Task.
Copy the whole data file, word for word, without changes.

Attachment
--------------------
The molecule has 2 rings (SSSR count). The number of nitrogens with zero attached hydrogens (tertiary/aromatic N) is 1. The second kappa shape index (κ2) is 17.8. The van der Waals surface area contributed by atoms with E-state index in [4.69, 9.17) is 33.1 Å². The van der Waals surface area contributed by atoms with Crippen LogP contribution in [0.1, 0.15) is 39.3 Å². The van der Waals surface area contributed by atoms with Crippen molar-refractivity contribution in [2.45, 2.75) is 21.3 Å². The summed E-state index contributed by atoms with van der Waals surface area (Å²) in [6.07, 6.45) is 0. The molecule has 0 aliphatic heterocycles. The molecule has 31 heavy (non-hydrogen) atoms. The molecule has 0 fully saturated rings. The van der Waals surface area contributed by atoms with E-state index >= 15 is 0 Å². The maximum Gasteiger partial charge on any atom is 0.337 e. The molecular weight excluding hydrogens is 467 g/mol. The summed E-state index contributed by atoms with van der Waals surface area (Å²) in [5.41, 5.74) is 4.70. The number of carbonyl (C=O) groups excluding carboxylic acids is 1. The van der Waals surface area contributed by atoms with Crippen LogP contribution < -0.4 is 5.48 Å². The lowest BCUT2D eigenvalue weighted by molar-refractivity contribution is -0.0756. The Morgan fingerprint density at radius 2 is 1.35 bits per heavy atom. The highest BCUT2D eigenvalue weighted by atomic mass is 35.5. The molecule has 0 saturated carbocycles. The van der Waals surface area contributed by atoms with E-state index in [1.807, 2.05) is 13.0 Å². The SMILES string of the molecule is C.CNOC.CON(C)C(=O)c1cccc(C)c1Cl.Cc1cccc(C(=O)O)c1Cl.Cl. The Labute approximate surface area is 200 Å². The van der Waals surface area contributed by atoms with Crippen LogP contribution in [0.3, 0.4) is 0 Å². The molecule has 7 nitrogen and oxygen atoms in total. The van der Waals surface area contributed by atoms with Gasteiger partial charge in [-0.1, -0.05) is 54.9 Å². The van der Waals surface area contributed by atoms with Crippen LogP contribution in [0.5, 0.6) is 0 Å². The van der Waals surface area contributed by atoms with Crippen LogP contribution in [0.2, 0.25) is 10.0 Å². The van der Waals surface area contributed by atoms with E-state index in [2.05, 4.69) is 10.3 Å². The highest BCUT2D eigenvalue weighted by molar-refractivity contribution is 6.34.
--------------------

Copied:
The molecule has 2 rings (SSSR count). The number of nitrogens with zero attached hydrogens (tertiary/aromatic N) is 1. The second kappa shape index (κ2) is 17.8. The van der Waals surface area contributed by atoms with E-state index in [4.69, 9.17) is 33.1 Å². The van der Waals surface area contributed by atoms with Crippen LogP contribution in [0.1, 0.15) is 39.3 Å². The van der Waals surface area contributed by atoms with Crippen molar-refractivity contribution in [2.45, 2.75) is 21.3 Å². The summed E-state index contributed by atoms with van der Waals surface area (Å²) in [6.07, 6.45) is 0. The molecule has 0 aliphatic heterocycles. The molecule has 31 heavy (non-hydrogen) atoms. The molecule has 0 fully saturated rings. The van der Waals surface area contributed by atoms with E-state index >= 15 is 0 Å². The maximum Gasteiger partial charge on any atom is 0.337 e. The molecular weight excluding hydrogens is 467 g/mol. The summed E-state index contributed by atoms with van der Waals surface area (Å²) in [5.41, 5.74) is 4.70. The number of carbonyl (C=O) groups excluding carboxylic acids is 1. The van der Waals surface area contributed by atoms with Crippen LogP contribution < -0.4 is 5.48 Å². The lowest BCUT2D eigenvalue weighted by molar-refractivity contribution is -0.0756. The Morgan fingerprint density at radius 2 is 1.35 bits per heavy atom. The highest BCUT2D eigenvalue weighted by atomic mass is 35.5. The molecule has 0 saturated carbocycles. The van der Waals surface area contributed by atoms with E-state index in [1.807, 2.05) is 13.0 Å². The SMILES string of the molecule is C.CNOC.CON(C)C(=O)c1cccc(C)c1Cl.Cc1cccc(C(=O)O)c1Cl.Cl. The Labute approximate surface area is 200 Å². The van der Waals surface area contributed by atoms with Crippen LogP contribution in [0.3, 0.4) is 0 Å². The molecule has 7 nitrogen and oxygen atoms in total. The van der Waals surface area contributed by atoms with Gasteiger partial charge in [-0.1, -0.05) is 54.9 Å². The van der Waals surface area contributed by atoms with Crippen LogP contribution in [0.5, 0.6) is 0 Å². The van der Waals surface area contributed by atoms with Crippen LogP contribution in [0.2, 0.25) is 10.0 Å². The van der Waals surface area contributed by atoms with E-state index in [2.05, 4.69) is 10.3 Å². The highest BCUT2D eigenvalue weighted by molar-refractivity contribution is 6.34.